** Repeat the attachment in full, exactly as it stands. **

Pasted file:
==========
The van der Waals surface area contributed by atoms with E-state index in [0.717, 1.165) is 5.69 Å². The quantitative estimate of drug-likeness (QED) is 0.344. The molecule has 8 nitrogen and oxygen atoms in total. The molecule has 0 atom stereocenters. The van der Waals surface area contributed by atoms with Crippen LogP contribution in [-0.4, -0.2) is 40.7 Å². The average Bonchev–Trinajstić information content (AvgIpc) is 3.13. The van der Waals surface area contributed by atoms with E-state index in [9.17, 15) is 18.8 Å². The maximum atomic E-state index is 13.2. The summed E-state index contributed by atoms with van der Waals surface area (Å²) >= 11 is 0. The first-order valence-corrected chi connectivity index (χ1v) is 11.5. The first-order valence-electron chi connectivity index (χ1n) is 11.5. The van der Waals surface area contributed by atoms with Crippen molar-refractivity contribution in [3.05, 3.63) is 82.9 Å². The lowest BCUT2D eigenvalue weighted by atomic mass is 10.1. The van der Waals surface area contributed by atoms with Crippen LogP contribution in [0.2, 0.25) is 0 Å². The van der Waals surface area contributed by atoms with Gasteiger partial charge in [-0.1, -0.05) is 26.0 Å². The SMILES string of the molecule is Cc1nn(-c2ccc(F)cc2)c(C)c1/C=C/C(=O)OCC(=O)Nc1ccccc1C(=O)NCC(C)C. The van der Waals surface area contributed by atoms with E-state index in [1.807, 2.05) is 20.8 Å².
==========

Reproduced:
The van der Waals surface area contributed by atoms with E-state index in [0.717, 1.165) is 5.69 Å². The quantitative estimate of drug-likeness (QED) is 0.344. The molecule has 8 nitrogen and oxygen atoms in total. The molecule has 0 atom stereocenters. The van der Waals surface area contributed by atoms with Crippen LogP contribution in [-0.4, -0.2) is 40.7 Å². The average Bonchev–Trinajstić information content (AvgIpc) is 3.13. The van der Waals surface area contributed by atoms with E-state index in [9.17, 15) is 18.8 Å². The maximum atomic E-state index is 13.2. The summed E-state index contributed by atoms with van der Waals surface area (Å²) >= 11 is 0. The first-order valence-corrected chi connectivity index (χ1v) is 11.5. The first-order valence-electron chi connectivity index (χ1n) is 11.5. The van der Waals surface area contributed by atoms with Crippen molar-refractivity contribution in [3.05, 3.63) is 82.9 Å². The lowest BCUT2D eigenvalue weighted by atomic mass is 10.1. The van der Waals surface area contributed by atoms with Crippen LogP contribution in [0.2, 0.25) is 0 Å². The van der Waals surface area contributed by atoms with Gasteiger partial charge in [-0.1, -0.05) is 26.0 Å². The SMILES string of the molecule is Cc1nn(-c2ccc(F)cc2)c(C)c1/C=C/C(=O)OCC(=O)Nc1ccccc1C(=O)NCC(C)C. The van der Waals surface area contributed by atoms with E-state index in [1.807, 2.05) is 20.8 Å².